The woman revealed to have been carrying on an affair with former CIA Director David Petraeus lost her driver's license in a Washington, D.C., park recently, sources tell U.S. News.
A Maryland National Capital Park Police spokesman confirmed that a jogger found a North Carolina license in Rock Creek Park belonging to Paula Broadwell. Park Police planned to hold it for 90 days, per policy, and then send it back to the North Carolina Department of Transportation.
The Park Police also alerted the FBI, says Bill Kellogg, a spokesman for the Park Police. The FBI did not initially return calls for comment on the report.
Broadwell's attorney, Robert F. Muse, confirmed that Broadwell, a North Carolina resident, lost her driver's license in the park.
The FBI searched Broadwell's Charlotte, N.C., home Monday for at least four hours. It is unclear if Broadwell was home at the time, though she is not mentioned in any subsequent reporting about the search.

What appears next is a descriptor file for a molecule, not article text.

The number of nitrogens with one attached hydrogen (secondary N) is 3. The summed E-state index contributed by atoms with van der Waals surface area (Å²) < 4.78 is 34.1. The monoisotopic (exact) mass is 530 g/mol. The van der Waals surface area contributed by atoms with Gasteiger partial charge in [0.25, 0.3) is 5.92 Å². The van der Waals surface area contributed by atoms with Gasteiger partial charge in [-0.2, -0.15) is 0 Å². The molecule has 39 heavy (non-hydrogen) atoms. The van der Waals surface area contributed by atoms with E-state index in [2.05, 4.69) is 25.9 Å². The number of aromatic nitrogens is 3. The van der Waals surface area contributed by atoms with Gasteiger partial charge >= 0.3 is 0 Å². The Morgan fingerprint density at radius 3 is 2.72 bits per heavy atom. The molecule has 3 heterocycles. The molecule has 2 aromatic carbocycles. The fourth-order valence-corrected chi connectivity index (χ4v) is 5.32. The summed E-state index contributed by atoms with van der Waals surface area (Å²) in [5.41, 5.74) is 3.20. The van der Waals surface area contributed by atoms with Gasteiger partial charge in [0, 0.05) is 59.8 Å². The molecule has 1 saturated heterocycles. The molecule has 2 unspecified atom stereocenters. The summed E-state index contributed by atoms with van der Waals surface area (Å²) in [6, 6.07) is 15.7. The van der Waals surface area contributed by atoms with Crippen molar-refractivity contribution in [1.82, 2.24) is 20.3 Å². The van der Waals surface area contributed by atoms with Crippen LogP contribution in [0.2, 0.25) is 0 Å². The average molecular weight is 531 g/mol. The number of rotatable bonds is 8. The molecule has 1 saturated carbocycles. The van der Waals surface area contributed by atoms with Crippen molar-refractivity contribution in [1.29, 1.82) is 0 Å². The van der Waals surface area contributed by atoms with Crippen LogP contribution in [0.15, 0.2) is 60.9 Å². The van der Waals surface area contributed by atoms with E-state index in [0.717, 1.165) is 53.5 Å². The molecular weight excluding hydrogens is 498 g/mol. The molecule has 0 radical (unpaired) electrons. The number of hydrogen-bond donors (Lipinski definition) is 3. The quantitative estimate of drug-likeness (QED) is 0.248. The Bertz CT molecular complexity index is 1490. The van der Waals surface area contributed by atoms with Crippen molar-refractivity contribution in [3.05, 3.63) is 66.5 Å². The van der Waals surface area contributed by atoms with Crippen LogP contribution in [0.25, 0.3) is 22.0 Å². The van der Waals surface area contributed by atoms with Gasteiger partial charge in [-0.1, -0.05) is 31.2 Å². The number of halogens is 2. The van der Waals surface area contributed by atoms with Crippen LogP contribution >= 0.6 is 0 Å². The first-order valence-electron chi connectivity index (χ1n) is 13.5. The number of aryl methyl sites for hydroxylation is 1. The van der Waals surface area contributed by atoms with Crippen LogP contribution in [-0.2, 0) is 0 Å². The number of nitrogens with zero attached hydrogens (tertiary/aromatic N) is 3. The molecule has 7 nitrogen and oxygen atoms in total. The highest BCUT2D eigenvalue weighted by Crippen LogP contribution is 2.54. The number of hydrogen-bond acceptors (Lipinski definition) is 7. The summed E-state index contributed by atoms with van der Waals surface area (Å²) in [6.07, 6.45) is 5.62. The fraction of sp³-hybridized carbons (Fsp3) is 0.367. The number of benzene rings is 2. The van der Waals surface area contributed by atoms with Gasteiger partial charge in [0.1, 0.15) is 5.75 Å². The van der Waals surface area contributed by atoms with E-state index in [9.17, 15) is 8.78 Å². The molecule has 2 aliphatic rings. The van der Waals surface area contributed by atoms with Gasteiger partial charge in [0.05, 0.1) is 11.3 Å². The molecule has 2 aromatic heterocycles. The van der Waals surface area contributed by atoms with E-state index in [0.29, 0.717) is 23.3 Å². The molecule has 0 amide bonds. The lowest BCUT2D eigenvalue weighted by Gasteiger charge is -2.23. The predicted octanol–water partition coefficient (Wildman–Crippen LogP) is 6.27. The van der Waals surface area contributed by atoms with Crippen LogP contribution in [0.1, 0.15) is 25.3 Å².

Muse did not immediately return calls regarding Broadwell's current whereabouts.
Broadwell allegedly sent threatening E-mails to Jill Kelley, which sparked a subsequent FBI investigation, and eventually led to Petraeus' resignation from the CIA.
Valerie Bonk contributed to this report.
More Petraeus Coverage:
- Experts: From Kelley to Petraeus, It Doesn't Add Up
- Former Spokesman Says Petraeus is 'Devastated'
- Lawmakers Demand Answers on Petraeus Affair
- Newt Gingrich Jumps to Petraeus Defense
Paul D. Shinkman is a national security reporter for U.S. News & World Report. You can follow him on Twitter or reach him at firstname.lastname@example.org